RALEIGH — The North Carolina legislature will reconvene briefly starting Wednesday to propose spending leftover federal COVID-19 relief funds to reach the pockets of parents, the unemployed and poll workers.
House and Senate Republicans have agreed on a package they want to send to Democratic Gov. Roy Cooper this week to spend a little over $1 billion in coronavirus relief from Congress, a key senator confirmed on Tuesday.
The package would include sending $325 payments to households of an estimated 1.8 million children, budget-writer Sen. Brent Jackson of Sampson County told The Associated Press. The payments, which would cost $440 million and be sent by December, is designed to help cover additional expenses families are facing during the pandemic, such as child care and education materials while going to school online.
“The parents of children know best where that money is needed, as opposed to some one-size-fits-all of a program,” House Speaker Tim Moore said as payment details were being finalized. “This actually gets the money out there to these folks, where they can take care of their children.”
The proposal also will raise state unemployment benefits by $50 a week for all displaced workers through the end of the year, so the maximum benefit will reach $400.
There’s also money to boost pay for Election Day precinct workers by $100 as a way for county election boards to staff voting locations. Election officials are worried too many older adults won’t work polls this year because they’re at higher risk for contracting coronavirus.
The General Assembly had already earmarked well over $2 billion in federal relief dollars by late June, but the state’s $3.5 billion share of the federal coronavirus relief package must be spent by year’s end or it will be forfeited. The legislature last met in early July.
“Is this bill perfect? Absolutely not?” Jackson said. “But I feel like this is some of the best way we can spend this money and get it out the door without losing it.”
Cooper will have to decide whether to sign or veto the legislature’s package, which contains some elements of the governor’s own $978 million COVID-19 relief proposal last week. That includes ensuring K-12 school districts won’t lose revenue if enrollment drops and providing money for testing, tracing and personal protective equipment.
But Cooper didn’t have the direct payments to parents. And the GOP plan would expand eligibility for the Opportunity Scholarship Program, which pays for taxpayer-funded scholarships for children to attend K-12 private schools. That’s a program Cooper and his education allies strongly oppose.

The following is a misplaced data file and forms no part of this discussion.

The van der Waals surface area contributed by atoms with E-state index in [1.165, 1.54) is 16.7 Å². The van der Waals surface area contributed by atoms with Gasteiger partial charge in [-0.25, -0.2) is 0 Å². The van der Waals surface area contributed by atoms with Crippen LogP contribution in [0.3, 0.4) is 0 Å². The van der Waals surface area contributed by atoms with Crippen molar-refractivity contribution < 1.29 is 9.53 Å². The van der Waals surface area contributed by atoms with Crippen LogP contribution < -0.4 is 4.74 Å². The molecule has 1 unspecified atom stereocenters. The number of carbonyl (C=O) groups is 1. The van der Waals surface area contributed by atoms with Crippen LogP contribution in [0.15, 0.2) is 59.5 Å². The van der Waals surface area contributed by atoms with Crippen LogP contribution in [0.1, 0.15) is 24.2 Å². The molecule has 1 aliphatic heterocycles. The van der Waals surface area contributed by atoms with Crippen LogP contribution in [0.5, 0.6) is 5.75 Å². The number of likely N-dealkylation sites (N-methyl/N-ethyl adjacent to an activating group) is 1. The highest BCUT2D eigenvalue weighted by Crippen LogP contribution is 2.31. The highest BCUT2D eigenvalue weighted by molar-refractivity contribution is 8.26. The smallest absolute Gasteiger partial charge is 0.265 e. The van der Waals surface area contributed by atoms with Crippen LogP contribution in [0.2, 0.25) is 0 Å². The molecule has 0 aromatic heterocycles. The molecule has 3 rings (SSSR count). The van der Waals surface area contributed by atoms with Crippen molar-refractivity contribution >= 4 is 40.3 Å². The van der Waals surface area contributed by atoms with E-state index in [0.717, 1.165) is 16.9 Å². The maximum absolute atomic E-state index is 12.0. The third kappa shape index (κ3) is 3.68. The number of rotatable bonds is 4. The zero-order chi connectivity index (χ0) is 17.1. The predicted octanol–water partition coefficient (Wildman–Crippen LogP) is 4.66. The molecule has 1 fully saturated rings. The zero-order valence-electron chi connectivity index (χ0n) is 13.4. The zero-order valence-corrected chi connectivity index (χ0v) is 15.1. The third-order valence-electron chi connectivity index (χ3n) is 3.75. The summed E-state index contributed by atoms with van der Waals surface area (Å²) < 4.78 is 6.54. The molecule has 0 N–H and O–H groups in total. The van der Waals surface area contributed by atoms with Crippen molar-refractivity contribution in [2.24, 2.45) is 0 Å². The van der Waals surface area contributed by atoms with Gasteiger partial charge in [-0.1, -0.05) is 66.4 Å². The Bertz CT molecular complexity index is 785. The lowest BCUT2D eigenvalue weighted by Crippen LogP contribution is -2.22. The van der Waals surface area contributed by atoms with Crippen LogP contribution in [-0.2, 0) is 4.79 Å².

While a Cooper veto could withstand an override vote if all Democrats support him, a stalemate risks incumbents from both parties if the federal money isn’t spent. Cooper and all 170 legislative seats are on the November ballot.
Republicans also won’t consider Cooper’s proposal to spend $559 million more from state government revenues. The spending would have included bonuses of $1,000 to $2,000 for public education workers, $50 million for programs for at-risk public school students and $86 million to match federal disaster funds for recent hurricanes and the western North Carolina earthquake.
“We have to rise to the occasion of this pandemic response now and focus on ways to emerge from this crisis stronger than before,” Cooper said last week in pitching his plan.
But Republicans said there’s too much fiscal uncertainty related to the pandemic to spend unanticipated tax collections from the previous year now, like Cooper proposes.
“While it would always be nice just to go in and spend money on everything … we don’t know what what the fall is going to do with this virus,” Moore said.
GOP leaders said they’ll have little else on their agenda before leaving Thursday, save for legislation that locates a little money to recruit an unnamed company to the state.
The Legislative Building will remain open to the public during the session but stick to a reduced capacity to encourage social distancing.
Visitors and staff will receive body temperature readings using new thermal imaging technology installed at entrances last week. People with high temperatures won’t be allowed to enter the building. Lawmakers also had access to COVID-19 testing before Wednesday’s opening.